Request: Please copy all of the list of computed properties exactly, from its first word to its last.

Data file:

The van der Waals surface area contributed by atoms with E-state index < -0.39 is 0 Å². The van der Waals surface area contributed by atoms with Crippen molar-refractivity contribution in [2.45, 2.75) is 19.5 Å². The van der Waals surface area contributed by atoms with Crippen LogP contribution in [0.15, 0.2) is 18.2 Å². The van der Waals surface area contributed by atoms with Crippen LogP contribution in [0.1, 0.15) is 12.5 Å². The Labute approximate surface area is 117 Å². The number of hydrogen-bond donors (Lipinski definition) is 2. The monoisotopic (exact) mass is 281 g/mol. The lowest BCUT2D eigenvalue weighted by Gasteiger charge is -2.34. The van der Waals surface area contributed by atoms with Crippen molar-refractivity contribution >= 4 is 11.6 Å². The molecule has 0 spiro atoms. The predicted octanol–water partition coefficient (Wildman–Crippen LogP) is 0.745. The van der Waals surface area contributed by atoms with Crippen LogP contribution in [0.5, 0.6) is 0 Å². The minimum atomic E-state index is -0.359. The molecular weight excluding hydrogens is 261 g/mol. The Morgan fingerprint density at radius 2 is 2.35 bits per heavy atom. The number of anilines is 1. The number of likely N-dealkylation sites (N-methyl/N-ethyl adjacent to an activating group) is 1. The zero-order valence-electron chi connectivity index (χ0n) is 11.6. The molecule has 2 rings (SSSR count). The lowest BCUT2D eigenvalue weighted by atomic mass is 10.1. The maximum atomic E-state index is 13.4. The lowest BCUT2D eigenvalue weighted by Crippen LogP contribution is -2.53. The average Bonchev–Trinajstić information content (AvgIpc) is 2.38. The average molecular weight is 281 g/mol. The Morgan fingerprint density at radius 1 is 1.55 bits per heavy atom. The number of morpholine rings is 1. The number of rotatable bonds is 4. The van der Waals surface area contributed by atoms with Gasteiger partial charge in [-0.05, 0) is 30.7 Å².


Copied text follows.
The van der Waals surface area contributed by atoms with E-state index < -0.39 is 0 Å². The van der Waals surface area contributed by atoms with Crippen molar-refractivity contribution in [2.45, 2.75) is 19.5 Å². The van der Waals surface area contributed by atoms with Crippen LogP contribution in [0.15, 0.2) is 18.2 Å². The van der Waals surface area contributed by atoms with Crippen LogP contribution in [0.1, 0.15) is 12.5 Å². The Labute approximate surface area is 117 Å². The number of hydrogen-bond donors (Lipinski definition) is 2. The monoisotopic (exact) mass is 281 g/mol. The lowest BCUT2D eigenvalue weighted by Gasteiger charge is -2.34. The van der Waals surface area contributed by atoms with Crippen molar-refractivity contribution >= 4 is 11.6 Å². The molecule has 0 spiro atoms. The predicted octanol–water partition coefficient (Wildman–Crippen LogP) is 0.745. The van der Waals surface area contributed by atoms with Crippen LogP contribution in [0.5, 0.6) is 0 Å². The minimum atomic E-state index is -0.359. The molecular weight excluding hydrogens is 261 g/mol. The Morgan fingerprint density at radius 2 is 2.35 bits per heavy atom. The number of anilines is 1. The number of likely N-dealkylation sites (N-methyl/N-ethyl adjacent to an activating group) is 1. The zero-order valence-electron chi connectivity index (χ0n) is 11.6. The molecule has 2 rings (SSSR count). The lowest BCUT2D eigenvalue weighted by atomic mass is 10.1. The maximum atomic E-state index is 13.4. The lowest BCUT2D eigenvalue weighted by Crippen LogP contribution is -2.53. The average Bonchev–Trinajstić information content (AvgIpc) is 2.38. The average molecular weight is 281 g/mol. The Morgan fingerprint density at radius 1 is 1.55 bits per heavy atom. The number of morpholine rings is 1. The number of rotatable bonds is 4. The van der Waals surface area contributed by atoms with Gasteiger partial charge in [-0.05, 0) is 30.7 Å².